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Discussion in 'UO White Stag Inn' started by KravenCatskills, Oct 25, 2007.

  1. Orange fires burned in the black shadows, reflected in the shattered
    facets of the shards where they hung in the void, like stars across
    the sky of Darkness.

    In a room made of flesh, the demon Charnadis looked up with golden
    eyes filled with wonder at what he saw unfolding. The walls of his
    house were extensions of the daemon's own body and sweat beaded upon
    them as his breath quickened.

    Brethren of the far lands of Darkness gathered in the void, queuing at
    a hundred gates, ready to emerge into the worlds of light and waking.
    Lesser demons and greater, their flesh made of shadows and smoke and
    sin, the armies of oblivion mustered to take the world of men.

    Charnadis was no warrior. He fought his battles inside human souls and
    reaped the rich rewards of stolen senses, experience unbounded and
    precious to the taste.

    So he waited.


    The poet jester had sung of the fall of the City of Pride, amidst the
    revelry of the Carnival of Endless Summer, in the streets of Magincia
    where revelers shouted and shoved, a chaos of pleasure, heedless of
    the warning.

    Now Adam wondered if the sense of foreboding, the dreams that woke him
    breathless in the bed beside Alraune, had been foretold by the poet
    jester, if the Carnival had been a harbinger of the clouds that
    gathered over Magincia, if this was yet another manifestation of the
    hidden powers that seemed to swirl and play about the Lady Summer, the
    Elder Arcana's eternal presence in the souls of men.

    Or was this something else?

    He yearned for the warding charms promised him and Alraune by Cherry
    of the Shadow Court, wards against the daemon whose name marked his
    flesh. Their time in Nujelm had been paradise but the shadow of
    Charnadis lay ever upon them, the awareness that the daemon lurked in
    Darkness, waiting for a beacon to call him forth, to bloom within
    Adam's flesh and drive him to unspeakable acts of pleasure and pain.

    Not for the first time, Adam felt the weight of shadows, and he began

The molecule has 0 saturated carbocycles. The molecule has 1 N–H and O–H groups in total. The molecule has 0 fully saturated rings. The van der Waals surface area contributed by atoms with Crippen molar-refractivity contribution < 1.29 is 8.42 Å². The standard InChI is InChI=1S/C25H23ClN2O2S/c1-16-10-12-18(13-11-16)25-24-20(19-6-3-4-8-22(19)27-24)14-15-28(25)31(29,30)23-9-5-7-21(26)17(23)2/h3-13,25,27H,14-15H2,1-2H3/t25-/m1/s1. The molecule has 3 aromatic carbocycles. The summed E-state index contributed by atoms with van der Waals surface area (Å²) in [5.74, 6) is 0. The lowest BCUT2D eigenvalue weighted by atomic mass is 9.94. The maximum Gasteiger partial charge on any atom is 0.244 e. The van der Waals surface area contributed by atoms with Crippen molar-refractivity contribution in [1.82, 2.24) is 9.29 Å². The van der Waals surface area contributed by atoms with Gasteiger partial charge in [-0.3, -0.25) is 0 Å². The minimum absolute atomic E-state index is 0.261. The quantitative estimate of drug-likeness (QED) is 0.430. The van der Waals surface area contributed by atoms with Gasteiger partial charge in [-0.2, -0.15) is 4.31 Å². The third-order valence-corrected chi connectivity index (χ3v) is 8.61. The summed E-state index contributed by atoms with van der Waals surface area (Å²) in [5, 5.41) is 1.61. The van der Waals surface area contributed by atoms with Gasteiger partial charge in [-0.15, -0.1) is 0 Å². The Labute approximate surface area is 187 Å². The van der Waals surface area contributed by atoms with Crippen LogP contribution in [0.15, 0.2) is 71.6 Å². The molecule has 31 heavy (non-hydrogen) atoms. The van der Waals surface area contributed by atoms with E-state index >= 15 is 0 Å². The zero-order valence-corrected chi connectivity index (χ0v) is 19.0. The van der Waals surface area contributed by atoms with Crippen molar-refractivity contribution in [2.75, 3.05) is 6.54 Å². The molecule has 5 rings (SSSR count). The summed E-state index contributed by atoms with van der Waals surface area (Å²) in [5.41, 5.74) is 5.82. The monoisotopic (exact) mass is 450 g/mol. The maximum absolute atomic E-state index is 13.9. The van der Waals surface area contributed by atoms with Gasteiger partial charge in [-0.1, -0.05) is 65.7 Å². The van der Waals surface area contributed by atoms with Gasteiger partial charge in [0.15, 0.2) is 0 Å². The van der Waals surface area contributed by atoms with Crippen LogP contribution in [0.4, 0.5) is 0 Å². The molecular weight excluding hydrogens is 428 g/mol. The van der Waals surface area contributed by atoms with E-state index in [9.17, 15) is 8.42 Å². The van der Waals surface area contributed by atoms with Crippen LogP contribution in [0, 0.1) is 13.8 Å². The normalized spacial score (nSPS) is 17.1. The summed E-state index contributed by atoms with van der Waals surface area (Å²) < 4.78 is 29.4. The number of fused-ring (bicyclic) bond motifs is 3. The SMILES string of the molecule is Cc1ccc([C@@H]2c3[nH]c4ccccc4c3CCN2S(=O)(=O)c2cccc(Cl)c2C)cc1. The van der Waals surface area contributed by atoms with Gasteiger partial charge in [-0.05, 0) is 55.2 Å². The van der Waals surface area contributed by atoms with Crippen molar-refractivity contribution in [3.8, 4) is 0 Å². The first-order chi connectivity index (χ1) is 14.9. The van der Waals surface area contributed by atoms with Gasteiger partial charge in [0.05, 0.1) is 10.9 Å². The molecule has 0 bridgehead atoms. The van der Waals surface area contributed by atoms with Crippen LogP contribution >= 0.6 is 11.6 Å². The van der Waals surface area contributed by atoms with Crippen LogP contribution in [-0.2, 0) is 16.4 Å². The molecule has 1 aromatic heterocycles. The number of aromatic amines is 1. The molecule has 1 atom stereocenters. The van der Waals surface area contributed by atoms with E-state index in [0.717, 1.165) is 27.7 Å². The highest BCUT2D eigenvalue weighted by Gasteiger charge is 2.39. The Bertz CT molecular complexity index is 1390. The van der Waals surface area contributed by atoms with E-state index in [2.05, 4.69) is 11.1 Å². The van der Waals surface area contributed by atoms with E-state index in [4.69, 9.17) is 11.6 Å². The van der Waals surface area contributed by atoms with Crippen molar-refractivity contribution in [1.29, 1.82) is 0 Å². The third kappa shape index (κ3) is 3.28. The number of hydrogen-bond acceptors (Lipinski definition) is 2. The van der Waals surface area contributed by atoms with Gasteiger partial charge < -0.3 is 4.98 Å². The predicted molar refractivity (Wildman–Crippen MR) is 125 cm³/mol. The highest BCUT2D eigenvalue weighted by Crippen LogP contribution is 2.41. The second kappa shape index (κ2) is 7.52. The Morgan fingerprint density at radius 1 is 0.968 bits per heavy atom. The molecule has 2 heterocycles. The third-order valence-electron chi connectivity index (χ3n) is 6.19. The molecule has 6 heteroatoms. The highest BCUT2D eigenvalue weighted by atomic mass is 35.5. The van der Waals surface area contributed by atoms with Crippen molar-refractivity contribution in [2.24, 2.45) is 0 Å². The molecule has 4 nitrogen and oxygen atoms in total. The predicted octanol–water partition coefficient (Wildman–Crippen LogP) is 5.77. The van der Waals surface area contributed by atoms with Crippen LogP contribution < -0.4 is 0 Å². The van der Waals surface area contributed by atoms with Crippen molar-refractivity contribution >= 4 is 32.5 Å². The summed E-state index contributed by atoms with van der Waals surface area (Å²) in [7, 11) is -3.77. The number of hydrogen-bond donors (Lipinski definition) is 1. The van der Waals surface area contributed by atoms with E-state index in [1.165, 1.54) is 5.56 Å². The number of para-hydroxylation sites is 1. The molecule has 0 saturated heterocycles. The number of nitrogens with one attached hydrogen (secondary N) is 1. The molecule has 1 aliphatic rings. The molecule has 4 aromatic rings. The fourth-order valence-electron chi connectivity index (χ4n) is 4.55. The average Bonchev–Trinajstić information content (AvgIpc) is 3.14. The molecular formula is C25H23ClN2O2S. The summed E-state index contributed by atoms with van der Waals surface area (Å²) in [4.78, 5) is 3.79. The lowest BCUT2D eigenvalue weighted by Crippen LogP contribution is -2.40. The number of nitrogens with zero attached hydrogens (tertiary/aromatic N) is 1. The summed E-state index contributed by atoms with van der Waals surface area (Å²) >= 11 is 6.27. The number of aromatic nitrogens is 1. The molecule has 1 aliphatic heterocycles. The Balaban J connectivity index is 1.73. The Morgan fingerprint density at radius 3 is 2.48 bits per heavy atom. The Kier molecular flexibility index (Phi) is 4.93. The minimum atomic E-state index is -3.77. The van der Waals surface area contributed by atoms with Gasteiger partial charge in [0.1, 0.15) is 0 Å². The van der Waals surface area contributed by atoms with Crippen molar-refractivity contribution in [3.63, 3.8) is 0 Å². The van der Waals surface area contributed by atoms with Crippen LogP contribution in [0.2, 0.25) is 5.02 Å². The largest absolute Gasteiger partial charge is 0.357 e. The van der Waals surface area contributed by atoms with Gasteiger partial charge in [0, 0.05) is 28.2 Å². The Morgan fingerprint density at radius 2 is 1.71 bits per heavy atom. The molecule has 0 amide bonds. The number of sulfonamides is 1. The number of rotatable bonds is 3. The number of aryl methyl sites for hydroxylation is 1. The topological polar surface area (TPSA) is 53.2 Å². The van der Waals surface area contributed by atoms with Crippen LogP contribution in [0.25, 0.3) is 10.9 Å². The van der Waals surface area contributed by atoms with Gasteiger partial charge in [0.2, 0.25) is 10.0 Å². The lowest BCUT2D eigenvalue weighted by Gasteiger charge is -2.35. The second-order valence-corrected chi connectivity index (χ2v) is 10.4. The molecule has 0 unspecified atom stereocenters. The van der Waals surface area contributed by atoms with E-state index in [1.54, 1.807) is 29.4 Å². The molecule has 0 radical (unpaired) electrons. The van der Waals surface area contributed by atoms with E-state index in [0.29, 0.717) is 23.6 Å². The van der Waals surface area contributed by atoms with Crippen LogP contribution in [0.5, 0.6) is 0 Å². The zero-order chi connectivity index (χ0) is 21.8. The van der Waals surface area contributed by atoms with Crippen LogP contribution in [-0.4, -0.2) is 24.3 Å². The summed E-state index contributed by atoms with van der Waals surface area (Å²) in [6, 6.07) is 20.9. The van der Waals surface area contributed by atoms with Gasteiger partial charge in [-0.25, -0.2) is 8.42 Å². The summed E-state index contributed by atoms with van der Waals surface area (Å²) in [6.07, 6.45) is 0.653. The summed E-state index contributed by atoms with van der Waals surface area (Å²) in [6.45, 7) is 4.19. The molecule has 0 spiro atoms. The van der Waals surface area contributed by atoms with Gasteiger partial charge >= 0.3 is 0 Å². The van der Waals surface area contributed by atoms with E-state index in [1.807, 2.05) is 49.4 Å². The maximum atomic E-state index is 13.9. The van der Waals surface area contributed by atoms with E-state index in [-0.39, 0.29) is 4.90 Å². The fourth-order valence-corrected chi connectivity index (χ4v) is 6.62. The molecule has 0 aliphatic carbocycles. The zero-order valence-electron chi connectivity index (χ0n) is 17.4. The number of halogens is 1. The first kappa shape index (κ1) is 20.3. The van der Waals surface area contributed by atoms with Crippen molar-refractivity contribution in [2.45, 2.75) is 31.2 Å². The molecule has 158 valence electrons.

to dread the fall of night.


    Waking in the abbey, Brother Harlan screamed, waking the row of monks
    who slept nearby.

    He saw the sky afire, felt his own flesh burn with daemon touch,
    whispered the name of the City of Humility, metropolis of dreams, its
    streets in ruins, smoldering hoofprints in the earth.

    The end was coming.

    First to Magincia, then to all things, to the Aegis and the Black
    Roses, to the men and women of Yew and Skara Brae and Britain, slaves
    to daemons and to the darkness of their own desires.

    First flesh would die and then souls.

    Brother Harlan knew these things because the voice inside him
    whispered them, the name cut in his own flesh another little gate that
    Charnadis might come through.


    He slipped from the abbey chamber, leaving his brothers and sisters to
    return to their broken sleep, and went to the room of the ankh, taking
    from his pack a leather flail, dropping his robe from his shoulders,
    the leather like black lightning, raised above him, in supplication to
    the virtues, singing the sharp sound of salvation as he struck
    himself, again and again.

    Pain against the fall of night.


    In his house of flesh, Charnadis was aware of all of them, the men and
    women who bore his name across the worlds, evidence of all the places
    he had walked, the air he had breathed, the lovers he had known.

    Opportunity was astir, each shard open now to daemonkind.

    When the gates were fully open, the hordes unleashed, Charnadis would
    watch and wait. If the demons prevailed, if the City of Humility fell
    beneath the army of terror, he would have new worlds to discover, new
    sensations to tempt him out of Darkness, but if men won and the city
    was saved, then Charnadis might wait, another age or forever, restless
    in Darkness with his own desires.

    Time and the will of men would tell the tale.

    For now, Charnadis waited for dawn to set the worlds of men ablaze.


    For more stories, visit The Catskills Roleplayer's Circle